In pre‐Christian and extra‐Christian usage the Greek word rendered “bishop,” episkopos, and its cognates, refers primarily to caring for something or someone. This can involve a person's oversight of a task or a group of people, such as priests in a temple, or God's own oversight of a person or an event.

The word occurs rarely in the New Testament and only in later documents with the exception of Philippians 1.1; the other passages are Acts 1.20; 20.28; 1 Peter 2.25; 1 Timothy 3.1–2; Titus 1.7. Acts 1.20 is a citation from Psalm 109.8 used to legitimate the selection of a replacement for Judas among the disciples. Acts 20.28 is from a speech by Paul encouraging his audience to “keep watch … over all the flock, of which the Holy Spirit has made you overseers to shepherd the church of God.” The three citations from the Pastoral Letters have to do with requirements for the position or role of episkopos within the church.

Much of the debate about the usage of the term in the New Testament and early Christianity has been concerned with the evolution of an office called “bishop.” Is it an authoritative role within the church that existed from apostolic times? Or should it be understood as a general term giving some measure of honor and perhaps authority to any believer? Naturally, different Christian traditions have various stakes in how these questions are answered.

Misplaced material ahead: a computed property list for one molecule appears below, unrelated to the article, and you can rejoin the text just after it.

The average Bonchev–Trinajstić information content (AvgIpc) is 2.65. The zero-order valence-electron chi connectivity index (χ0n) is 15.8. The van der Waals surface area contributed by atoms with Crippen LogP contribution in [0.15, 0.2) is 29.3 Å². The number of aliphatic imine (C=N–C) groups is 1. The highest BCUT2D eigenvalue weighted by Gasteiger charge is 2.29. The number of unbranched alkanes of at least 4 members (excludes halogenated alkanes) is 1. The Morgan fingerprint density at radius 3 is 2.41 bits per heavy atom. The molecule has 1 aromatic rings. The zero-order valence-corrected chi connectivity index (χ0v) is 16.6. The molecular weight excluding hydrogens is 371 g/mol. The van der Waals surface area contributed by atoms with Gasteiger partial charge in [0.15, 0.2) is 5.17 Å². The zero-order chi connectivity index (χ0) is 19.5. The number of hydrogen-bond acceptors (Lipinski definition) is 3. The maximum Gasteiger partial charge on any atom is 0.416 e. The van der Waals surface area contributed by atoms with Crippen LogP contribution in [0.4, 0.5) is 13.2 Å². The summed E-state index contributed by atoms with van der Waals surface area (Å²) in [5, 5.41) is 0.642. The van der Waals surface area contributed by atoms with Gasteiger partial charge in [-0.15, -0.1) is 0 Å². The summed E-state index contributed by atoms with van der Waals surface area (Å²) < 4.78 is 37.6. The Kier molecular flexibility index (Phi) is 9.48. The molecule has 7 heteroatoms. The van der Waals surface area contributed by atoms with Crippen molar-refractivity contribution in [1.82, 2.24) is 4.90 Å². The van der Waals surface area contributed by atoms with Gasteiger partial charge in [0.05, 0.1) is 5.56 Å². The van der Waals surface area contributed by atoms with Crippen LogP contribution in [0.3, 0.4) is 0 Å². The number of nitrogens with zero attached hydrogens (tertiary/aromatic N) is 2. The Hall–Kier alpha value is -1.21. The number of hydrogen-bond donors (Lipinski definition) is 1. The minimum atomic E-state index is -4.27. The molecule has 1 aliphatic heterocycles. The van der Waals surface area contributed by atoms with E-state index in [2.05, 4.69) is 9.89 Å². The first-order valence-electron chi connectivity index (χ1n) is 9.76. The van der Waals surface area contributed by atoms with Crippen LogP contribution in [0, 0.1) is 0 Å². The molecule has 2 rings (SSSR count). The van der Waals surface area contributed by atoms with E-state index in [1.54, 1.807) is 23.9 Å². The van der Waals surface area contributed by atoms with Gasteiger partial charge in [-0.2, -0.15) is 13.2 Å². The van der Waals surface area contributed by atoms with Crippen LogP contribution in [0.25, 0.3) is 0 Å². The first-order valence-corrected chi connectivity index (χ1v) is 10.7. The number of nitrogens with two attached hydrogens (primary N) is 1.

With the exception of Philippians 1.1, all of the texts cited above probably come from the very end of the first or the beginning of the second century CE. Acts 20.28 and the citations from the Pastoral Letters seem to have in mind a specific group of leaders who look out for the well‐being of the larger church. Philippians 1.1 seems to have a similar sense; the overseers are mentioned together with deacons, but there is no further indication of how they might have functioned. The Pastorals associate certain responsibilities with the office. The episkopos is a teacher, a good host, possesses only one wife, is above reproach, and perhaps is good in a debate (Titus 1.7); there is no evidence that this overseer had responsibility outside the local church.

The letters of Clement of Rome (ca. 95 CE) and Ignatius of Antioch (ca. 115 CE) demonstrate the development of a hierarchical office that eventually became dominant. The office of bishop is thus an indicator of the evolution of Christianity from a popular Palestinian movement to a sophisticated institution with offices, authorities, and hierarchy.

J. Andrew Overman